The subject matter described in this specification can be implemented in particular implementations so as to realize one or more of the following advantages. First, alert processing in SIEM systems (or other systems in which data is analyzed according to certain characteristic and that have a goal to have persons checking and processing the outcome of this analysis) is modified and simplified. Instead of looking into single incidents created during the analysis, the view focuses on entities. Usually, any action taken by the person working on such incidents is performed on entities. With this change, the complete information for an entity is provided. The decision on which action to perform (for example, lock a user, change a user's authorization, shutdown a system, block an IP address at the firewall, etc.) can be taken by looking into an overview about all incidents around this entity. Second, an additional advantage is that the number of incidents is reduced. With single incidents, a similar root cause will create more incidents until the root cause is resolved. With the described methodology, focus is placed on an entity. If the same characteristic, etc. keeps causing incidents, it is seen at the entity level. A decision about an action to perform is taken once and it is no longer required to close all single incidents for an entity. Third, incidents caused by multiple entities can also be handled efficiently (for example, several users were involved, or a user and a computing system were involved). Using the described methodology, the same incident is associated and shown at both entities, allowing a more encompassing decision as to mitigating actions. An activity record keeps information associated with each particular entity. Once all entities of an overall higher-level entity are processed, an incident can be closed automatically. Other advantages will be apparent to those of ordinary skill in the art.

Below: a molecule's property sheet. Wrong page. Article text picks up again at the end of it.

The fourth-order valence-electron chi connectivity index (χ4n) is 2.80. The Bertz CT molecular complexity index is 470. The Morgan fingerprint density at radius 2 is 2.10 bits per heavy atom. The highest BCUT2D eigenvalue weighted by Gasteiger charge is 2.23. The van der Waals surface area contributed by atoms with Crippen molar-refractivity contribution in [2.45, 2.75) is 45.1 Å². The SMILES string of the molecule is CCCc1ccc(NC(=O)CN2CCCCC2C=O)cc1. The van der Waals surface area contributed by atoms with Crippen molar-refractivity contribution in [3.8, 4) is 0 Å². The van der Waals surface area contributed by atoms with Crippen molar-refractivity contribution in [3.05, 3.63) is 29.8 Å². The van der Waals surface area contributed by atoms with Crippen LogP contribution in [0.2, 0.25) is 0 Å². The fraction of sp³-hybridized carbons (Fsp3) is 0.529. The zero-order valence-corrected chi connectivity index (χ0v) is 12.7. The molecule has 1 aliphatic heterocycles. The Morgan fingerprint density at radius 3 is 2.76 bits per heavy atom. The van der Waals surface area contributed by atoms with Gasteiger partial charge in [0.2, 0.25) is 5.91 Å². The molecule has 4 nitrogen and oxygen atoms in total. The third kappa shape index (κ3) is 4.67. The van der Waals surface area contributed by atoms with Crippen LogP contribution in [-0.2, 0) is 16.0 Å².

The details of one or more implementations of the subject matter of this specification are set forth in the accompanying drawings and the description below. Other features, aspects, and advantages of the subject matter will become apparent from the description, the drawings, and the claims.
DESCRIPTION OF DRAWINGS
FIG. 1 is a block diagram illustrating an example computer-implemented system for providing alerts based on entities in security information and event management (SIEM) products, according to an implementation.
FIG. 2 is a block diagram illustrating a detailed view 200 of the example computer-implemented system of FIG. 1 for providing alerts based on entities in SIEM products, according to an implementation.
FIG. 3 is a flowchart illustrating an example method for providing alerts based on entities in SIEM products, according to an implementation.
FIG. 4 is a block diagram illustrating an exemplary computer system used to provide computational functionalities associated with described algorithms, methods, functions, processes, flows, and procedures as described in the instant disclosure, according to an implementation.
Like reference numbers and designations in the various drawings indicate like elements.